Viktoriia and Oleksii Sorokiny from Zaporizhzhia began developing a family snail farm three years ago. The day before the war started, they opened a sales point in the city center offering burgers with snail cutlets. War temporarily interrupted their business, but the couple have now resumed work, and internally displaced persons (IDPs) from Mariupol and Berdiansk are among their customers for snails and oysters.
The Sorokiny family worked in automation of greenhouses until they got a job modernizing a snail farm and were inspired to try the business for themselves.
“When we saw the process of growing and processing, we were fascinated by the idea to create such an enterprise at our place. That’s how we started our snail business. People say it’s for lazy people, but it’s not like that at all,” says Viktoriia Sorokina.
The couple developed their business by visiting festivals and investing in their farm in the village of Volodymyrivske, near Zaporizhzhia, growing, processing and selling finished snail products. Their breeder’s stock (the so-called snail livestock) started at 60 kilograms and grew to one and a half tons of snails.
Snails are grown in a room with constant temperature and humidity. The family also have a pasture planted with rape for snail feed.
At first the couple sold snail delicacies at fairs, festivals and tasting events. On February 23, they opened a sales point in the center of Zaporizhzhia. But the next day Russia invaded Ukraine, and the point closed.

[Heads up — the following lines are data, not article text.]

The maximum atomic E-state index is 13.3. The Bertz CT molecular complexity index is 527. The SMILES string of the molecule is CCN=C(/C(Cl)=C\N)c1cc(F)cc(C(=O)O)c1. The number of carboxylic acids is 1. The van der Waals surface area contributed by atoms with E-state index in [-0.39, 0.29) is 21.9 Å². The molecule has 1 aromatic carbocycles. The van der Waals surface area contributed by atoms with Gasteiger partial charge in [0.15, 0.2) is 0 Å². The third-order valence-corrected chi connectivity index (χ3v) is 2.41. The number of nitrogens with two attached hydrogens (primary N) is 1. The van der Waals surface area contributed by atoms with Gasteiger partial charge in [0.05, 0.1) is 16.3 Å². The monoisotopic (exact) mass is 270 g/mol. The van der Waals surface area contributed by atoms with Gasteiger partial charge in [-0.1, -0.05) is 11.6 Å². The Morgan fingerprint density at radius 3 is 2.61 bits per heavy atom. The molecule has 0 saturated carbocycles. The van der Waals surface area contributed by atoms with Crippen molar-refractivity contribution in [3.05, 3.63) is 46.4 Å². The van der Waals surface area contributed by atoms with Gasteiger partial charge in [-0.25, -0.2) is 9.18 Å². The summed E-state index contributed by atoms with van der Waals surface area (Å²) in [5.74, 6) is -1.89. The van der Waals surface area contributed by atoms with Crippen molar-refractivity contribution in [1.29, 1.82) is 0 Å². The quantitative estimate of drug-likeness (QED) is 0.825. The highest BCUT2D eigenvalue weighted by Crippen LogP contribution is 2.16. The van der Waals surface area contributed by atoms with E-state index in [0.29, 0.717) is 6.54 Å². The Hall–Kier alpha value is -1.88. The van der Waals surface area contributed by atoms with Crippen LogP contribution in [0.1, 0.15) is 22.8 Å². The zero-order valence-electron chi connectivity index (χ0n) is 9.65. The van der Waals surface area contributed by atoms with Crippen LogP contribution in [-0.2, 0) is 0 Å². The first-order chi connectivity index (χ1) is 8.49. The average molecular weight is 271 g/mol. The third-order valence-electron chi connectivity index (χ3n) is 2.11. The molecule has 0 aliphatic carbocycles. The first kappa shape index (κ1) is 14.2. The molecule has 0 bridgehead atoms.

“Of course, we were not ready for such a turn of events and took the family to
the village to prepare for the worst-case scenario. We lived there for a week, arranged shelter, and stocked up on food. But thanks to our defenders, the worst-case scenario did not happen,” Sorokina remembers. “After a while, we decided to start work again because there was a shortage of food and essentials. If no one is working, then who will support the economy and our defenders? During the first days of Russia’s invasion, many of our relatives, acquaintances and partners joined the Armed Forces of Ukraine. We knew there were problems with equipping our soldiers, so we decided to reopen our sales point to make money and help others.”
The entrepreneurs had little hope that people would eat snails during wartime.
Finally, they decided they should start with “understandable” products: they called all their farmer partners and bought cheese, milk, pastries and asparagus from them. They also put snails in the freezer, just in case. With this to offer, they opened the sales point. In addition to starting work themselves, this helped local farmers who had few or no sales.
“And a miracle happened! People started coming and buying snails, and then we added oysters from our partners, and people started buying them as well,” says Sorokina. “It was incredible! Thanks to this we managed to start our production again and bring our chefs back to work after they’d been at home for a month. We believed that we would succeed. After we started selling, our income increased and we had the opportunity to support our defenders.”
IDPs from Mariupol and Berdiansk began to come to the city, fleeing from the war, and also became customers.
“Our customers say that when they buy oysters and snails from us, they are reminded of their homes and the sea. One girl from Berdiansk often comes in the evenings, buys a portion of snails and sits for a long time near our sales point, probably remembering her home. Now people do not make plans, they live for today, so they allow themselves to enjoy delicacies,” says Sorokina.
Thanks to the snail business, eight people have paid jobs and the entrepreneurs themselves pay taxes to support the economy and the approaching victory of Ukraine. They also help displaced people who have come to the city.
Sorokina dreams that peace will soon return to Ukraine, and she and Oleksii will again take part in craft farming festivals and promote their snail products.